From Dark and Lovely to Happy and NappyJun 01, 2022 06:00AM ● By Trish Ahjel Roberts
My mother was married to a Portuguese guy before she married my Jamaican father. French-speaking and born on the Caribbean Island of St. Lucia, she always referred to my father as “shabeen.” The word was French patois— the local dialect my mother spoke when she was growing up—meaning a light-skinned Black man with coarse hair.
I grew up hearing references to the “grade” of one’s hair, as if it had to pass a cultural exam. My mother’s hair was what we called “good” hair back in those days; she had only soft curls. Even so, she was intent on her monthly visits to the hair salon to get her hair chemically relaxed. Sometimes she couldn’t even wait a month. With only three weeks of new growth, she was off to get her hair straightened.
In my Brooklyn neighborhood in the ‘70s, playground references about whose hair had undesirable “naps” or “peas”, further contributed to my ideas of what desirable hair looked like. I will never forget the look on my mother’s face when I told her I wished she had stayed with her first husband so that I could have had “good” hair. I was only six, but the fact that my young mind had combed through so much thought about hair shows how pervasive the topic was in our community.
My mother was not amused. “If I stayed married to him, you wouldn’t be here!” Her anger startled me, but even at such a young age, I knew she was right.
I was delighted to get my first relaxer two years later. It was a source of both pride and shame. Pride, because adults always praised my “full head” of straightened, flowing hair. I felt pretty. My hair could blow in the wind just like Farrah Fawcett’s in Charlie’s Angels. Shame, because when asked if my hair was “permed”—we didn’t call it “relaxed” back then—I had to admit, yes, it was. It wasn’t the natural texture of my hair.
I used to think that all Black people had the same hair texture because, after a couple of years, I couldn’t remember mine. As soon as my curly roots grew in, I was taken to have them chemically straightened. The occasional chemical burns to my scalp were better than getting my hair pressed, and the straightening lasted longer. They also beat the misery of sitting perfectly still next to the stove, waiting for the hot comb, and holding my ears down for fear of getting burned.
By high school, I was buying my own “Dark and Lovely” kits and hair color at the pharmacy. I bleached a blonde streak in my hair and watched it crumble and fall out. I quickly learned bleaching and relaxing are not a good mix.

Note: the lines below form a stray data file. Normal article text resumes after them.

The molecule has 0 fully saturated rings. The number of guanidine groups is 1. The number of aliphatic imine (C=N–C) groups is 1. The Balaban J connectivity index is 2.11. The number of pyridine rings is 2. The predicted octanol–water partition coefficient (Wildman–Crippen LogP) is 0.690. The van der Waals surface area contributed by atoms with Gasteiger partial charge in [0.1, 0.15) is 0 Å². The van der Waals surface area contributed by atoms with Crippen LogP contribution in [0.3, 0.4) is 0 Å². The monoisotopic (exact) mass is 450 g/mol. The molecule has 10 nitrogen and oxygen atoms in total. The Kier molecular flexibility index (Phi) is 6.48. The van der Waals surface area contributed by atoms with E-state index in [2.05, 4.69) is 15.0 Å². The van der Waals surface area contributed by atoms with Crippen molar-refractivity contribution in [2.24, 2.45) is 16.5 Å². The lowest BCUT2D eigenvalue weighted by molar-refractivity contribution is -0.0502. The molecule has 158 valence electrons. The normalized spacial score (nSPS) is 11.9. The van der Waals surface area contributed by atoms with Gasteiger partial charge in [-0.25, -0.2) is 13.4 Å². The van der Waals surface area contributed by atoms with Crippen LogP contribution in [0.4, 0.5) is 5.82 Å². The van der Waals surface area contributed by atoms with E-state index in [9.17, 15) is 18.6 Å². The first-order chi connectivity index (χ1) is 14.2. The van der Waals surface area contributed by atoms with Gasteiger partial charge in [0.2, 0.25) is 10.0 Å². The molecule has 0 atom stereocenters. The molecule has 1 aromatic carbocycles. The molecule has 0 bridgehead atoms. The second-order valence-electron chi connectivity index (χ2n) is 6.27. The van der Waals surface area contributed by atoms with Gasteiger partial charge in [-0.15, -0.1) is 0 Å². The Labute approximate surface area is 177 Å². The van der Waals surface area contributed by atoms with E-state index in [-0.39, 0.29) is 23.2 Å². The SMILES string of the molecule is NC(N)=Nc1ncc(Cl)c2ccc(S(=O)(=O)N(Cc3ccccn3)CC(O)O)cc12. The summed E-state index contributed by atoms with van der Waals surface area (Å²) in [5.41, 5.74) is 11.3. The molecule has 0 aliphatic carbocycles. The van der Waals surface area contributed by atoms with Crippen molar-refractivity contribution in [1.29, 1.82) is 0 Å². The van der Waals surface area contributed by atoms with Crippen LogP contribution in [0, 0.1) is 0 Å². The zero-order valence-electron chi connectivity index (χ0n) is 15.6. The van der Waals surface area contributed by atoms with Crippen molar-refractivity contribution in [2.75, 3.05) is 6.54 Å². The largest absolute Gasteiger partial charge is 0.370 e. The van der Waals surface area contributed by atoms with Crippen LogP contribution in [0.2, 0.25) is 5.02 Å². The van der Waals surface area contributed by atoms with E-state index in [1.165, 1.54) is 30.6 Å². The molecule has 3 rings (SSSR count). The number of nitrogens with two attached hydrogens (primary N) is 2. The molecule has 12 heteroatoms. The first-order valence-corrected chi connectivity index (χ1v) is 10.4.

When I was 21, I shortened my hair into a Salt-n-Pepa bob, where the hair is relaxed on top but natural in the back. I discovered I liked the natural curls at the nape of my neck and wondered what the rest of my hair was like. I went to a hair salon and let them shorten my bob again and again until I finally had the nerve to take it all off. It was liberating! The breeze blew and the sun shone on my scalp, healing it from dryness caused by years of chemical damage. I wore my hair natural for many years, occasionally “texturizing” it by using a light relaxer. It wasn’t until 2007— when I moved to Atlanta—that I fully relaxed my natural hair out of fear of not being able to land a job in the new city.
My beautiful mother died of breast cancer in 2011. I don’t know what caused her cancer, but I’ve since learned that the relaxers she loved so much and used for decades were toxic. Since her death, I’ve made the lifetime commitment to natural hair. I’ve been enjoying a full head of dreadlocks since 2019, and I couldn’t be happier or healthier. I like to think that I make it just a little bit safer for my daughter and other young Black women to embrace their natural beauty. ❧
Trish Ahjel Roberts is a self-actualization and diversity coach, happiness expert, founder of Mind-Blowing Happiness, a coaching business, and creator of the brand Black Vegan Life. For more information, visit TrishAhjelRoberts.com.